February 5 2015

12:00 158 Hershey Hall

Stephanie Correa
Cellular and Molecular Pharmacology, University of California, San Francisco

A Neuroendocrine Module Promotes Movement and Normal Body Weight in Females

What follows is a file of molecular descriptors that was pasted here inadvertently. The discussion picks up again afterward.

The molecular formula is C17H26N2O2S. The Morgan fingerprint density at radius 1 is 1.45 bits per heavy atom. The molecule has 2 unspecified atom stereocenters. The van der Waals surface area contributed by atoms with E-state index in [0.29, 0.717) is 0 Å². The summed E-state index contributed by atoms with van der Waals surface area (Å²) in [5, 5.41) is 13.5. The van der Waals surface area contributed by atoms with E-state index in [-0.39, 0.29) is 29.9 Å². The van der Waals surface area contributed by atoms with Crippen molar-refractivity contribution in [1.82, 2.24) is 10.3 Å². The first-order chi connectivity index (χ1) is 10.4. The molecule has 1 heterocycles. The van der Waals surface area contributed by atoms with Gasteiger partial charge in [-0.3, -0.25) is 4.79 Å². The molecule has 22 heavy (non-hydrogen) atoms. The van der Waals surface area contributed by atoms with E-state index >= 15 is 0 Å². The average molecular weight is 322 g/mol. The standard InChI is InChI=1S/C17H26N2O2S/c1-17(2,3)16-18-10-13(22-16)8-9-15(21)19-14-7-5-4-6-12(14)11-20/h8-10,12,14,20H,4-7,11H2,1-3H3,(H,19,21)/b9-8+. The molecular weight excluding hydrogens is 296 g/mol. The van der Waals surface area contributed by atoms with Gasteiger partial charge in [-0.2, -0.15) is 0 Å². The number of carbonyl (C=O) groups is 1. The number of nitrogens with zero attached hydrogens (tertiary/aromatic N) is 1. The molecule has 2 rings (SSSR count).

Estrogen-receptor alpha \(ER\) neurons in the ventrolateral region of the ventromedial hypothalamus \(VMHVL\) control an array of sex-specific responses to maximize reproductive success. In females, these VMHVL neurons are believed to coordinate metabolism and reproduction. However, it remains unknown whether specific neuronal populations control distinct components of this physiological repertoire. We have identified a subset of ER+ VMHVL neurons that selectively promotes hormone-dependent female locomotion. Activating Nkx2-1-expressing VMHVL neurons via pharmacogenetics elicits a female-specific burst of spontaneous movement, which requires ER and Tac1 signaling. Disrupting the development of Nkx2-1+ VMHVL neurons results in female-specific obesity, inactivity, and loss of VMHVL neurons co-expressing ER and Tac1. Unexpectedly, two responses controlled by ER+ neurons, fertility and brown adipose tissue thermogenesis, are unaffected. We conclude that a dedicated subset of VMHVL neurons marked by ER, NKX2-1, and Tac1 regulates estrogen-dependent fluctuations in physical activity and constitutes one of several neuroendocrine modules that drive sex-specific responses. Future work in the Correa lab will 1\) molecularly define estrogen-responsive hypothalamic modules, 2\) expand the estrogen-responsive neural circuits that modulate energy homeostasis in females, and 3\) develop neuronal transplantation assays to dissect the physiological consequences of molecularly defined neuronal populations.















































































































































































































































































































































































































































































































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